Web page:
[LETTERS] Capital gains tax break unfairRegarding “Good riddance to unfair tax” [Editorial, March 17]: There is no doubt that some changes need to be made to overcome Korea’s economic crisis. However, I wonder if the recent tax cut for multiple-home owners is really good for most individuals and for our economy.
Recent radical changes in the tax system are only for the wealthy, not for the common people. Just like before the Roh Moo-hyun administration, the wealthy are going to start buying houses again not to live there, but to earn money. On the other hand, the average citizen cannot even imagine buying one comfortable place to live without worries of frequent moving due to skyrocketing housing values. These escalating values are caused by lowering taxes on capital gains from selling multiple houses.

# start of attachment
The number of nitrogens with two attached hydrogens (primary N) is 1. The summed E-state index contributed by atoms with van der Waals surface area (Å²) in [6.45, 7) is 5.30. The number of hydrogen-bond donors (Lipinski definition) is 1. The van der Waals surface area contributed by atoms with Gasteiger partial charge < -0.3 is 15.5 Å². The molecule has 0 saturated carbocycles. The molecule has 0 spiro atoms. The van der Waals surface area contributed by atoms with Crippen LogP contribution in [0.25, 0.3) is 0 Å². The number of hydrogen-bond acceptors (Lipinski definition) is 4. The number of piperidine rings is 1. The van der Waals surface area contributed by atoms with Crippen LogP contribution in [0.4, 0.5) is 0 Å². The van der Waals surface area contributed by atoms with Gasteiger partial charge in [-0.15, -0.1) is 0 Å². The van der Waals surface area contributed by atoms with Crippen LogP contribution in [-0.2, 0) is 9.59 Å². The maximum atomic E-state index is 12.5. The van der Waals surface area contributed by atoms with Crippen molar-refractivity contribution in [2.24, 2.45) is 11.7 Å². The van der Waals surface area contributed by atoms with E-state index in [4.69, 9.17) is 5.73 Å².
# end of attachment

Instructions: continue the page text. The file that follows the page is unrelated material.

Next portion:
Another more serious side effect is the high possibility of worsening budgets. Today, as the economy staggers, policy makers are proposing a revised supplementary budget at a level without parallel in history to enliven our economy.
The government cannot generate enough money to make up for the expanded spending by cutting capital gains tax for owners of multiple homes. Worse, lately I have seen more police crackdowns than ever on relatively trivial infractions such as illegal parking or jaywalking. This is totally targeting the average citizen rather than the wealthy. This also means the government is trying to make up for a lot of taxes that the wealthy could have paid on their capital gains. This is not a reasonable alternative.
This radical movement has created many side effects. The Lee government’s recent tax cuts are imposing the same tax rate on those who own only one house and those who own several. This is unfair from the point of view of ordinary people. Even though it is called a “tool” to revitalize our economy, it cannot be welcomed if [the property tax] isn’t changed step-by-step by seeking public opinion and considering public sentiment.
Yuk Seung-hee, teacher